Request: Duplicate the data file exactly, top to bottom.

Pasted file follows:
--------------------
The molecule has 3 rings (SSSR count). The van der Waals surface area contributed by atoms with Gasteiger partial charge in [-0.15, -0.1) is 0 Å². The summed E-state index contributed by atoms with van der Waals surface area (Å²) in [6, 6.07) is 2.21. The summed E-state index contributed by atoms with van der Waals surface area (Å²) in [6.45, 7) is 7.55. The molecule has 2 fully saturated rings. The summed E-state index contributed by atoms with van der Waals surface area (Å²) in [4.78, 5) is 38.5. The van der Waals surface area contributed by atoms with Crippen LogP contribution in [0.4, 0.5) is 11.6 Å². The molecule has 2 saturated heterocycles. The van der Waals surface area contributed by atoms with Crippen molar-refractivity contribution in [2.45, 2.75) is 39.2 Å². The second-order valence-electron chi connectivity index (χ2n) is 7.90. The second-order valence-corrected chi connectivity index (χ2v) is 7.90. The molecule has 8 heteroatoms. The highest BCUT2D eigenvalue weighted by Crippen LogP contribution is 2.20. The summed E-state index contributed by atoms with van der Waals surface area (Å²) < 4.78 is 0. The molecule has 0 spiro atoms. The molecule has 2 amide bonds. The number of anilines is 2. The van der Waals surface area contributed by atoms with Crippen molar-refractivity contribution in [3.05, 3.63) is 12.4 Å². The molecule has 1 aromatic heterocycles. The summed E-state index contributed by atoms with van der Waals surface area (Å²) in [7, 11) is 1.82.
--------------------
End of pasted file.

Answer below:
The molecule has 3 rings (SSSR count). The van der Waals surface area contributed by atoms with Gasteiger partial charge in [-0.15, -0.1) is 0 Å². The summed E-state index contributed by atoms with van der Waals surface area (Å²) in [6, 6.07) is 2.21. The summed E-state index contributed by atoms with van der Waals surface area (Å²) in [6.45, 7) is 7.55. The molecule has 2 fully saturated rings. The summed E-state index contributed by atoms with van der Waals surface area (Å²) in [4.78, 5) is 38.5. The van der Waals surface area contributed by atoms with Crippen LogP contribution in [0.4, 0.5) is 11.6 Å². The molecule has 2 saturated heterocycles. The van der Waals surface area contributed by atoms with Crippen molar-refractivity contribution in [2.45, 2.75) is 39.2 Å². The second-order valence-electron chi connectivity index (χ2n) is 7.90. The second-order valence-corrected chi connectivity index (χ2v) is 7.90. The molecule has 8 heteroatoms. The highest BCUT2D eigenvalue weighted by Crippen LogP contribution is 2.20. The summed E-state index contributed by atoms with van der Waals surface area (Å²) < 4.78 is 0. The molecule has 0 spiro atoms. The molecule has 2 amide bonds. The number of anilines is 2. The van der Waals surface area contributed by atoms with Crippen molar-refractivity contribution in [3.05, 3.63) is 12.4 Å². The molecule has 1 aromatic heterocycles. The summed E-state index contributed by atoms with van der Waals surface area (Å²) in [7, 11) is 1.82.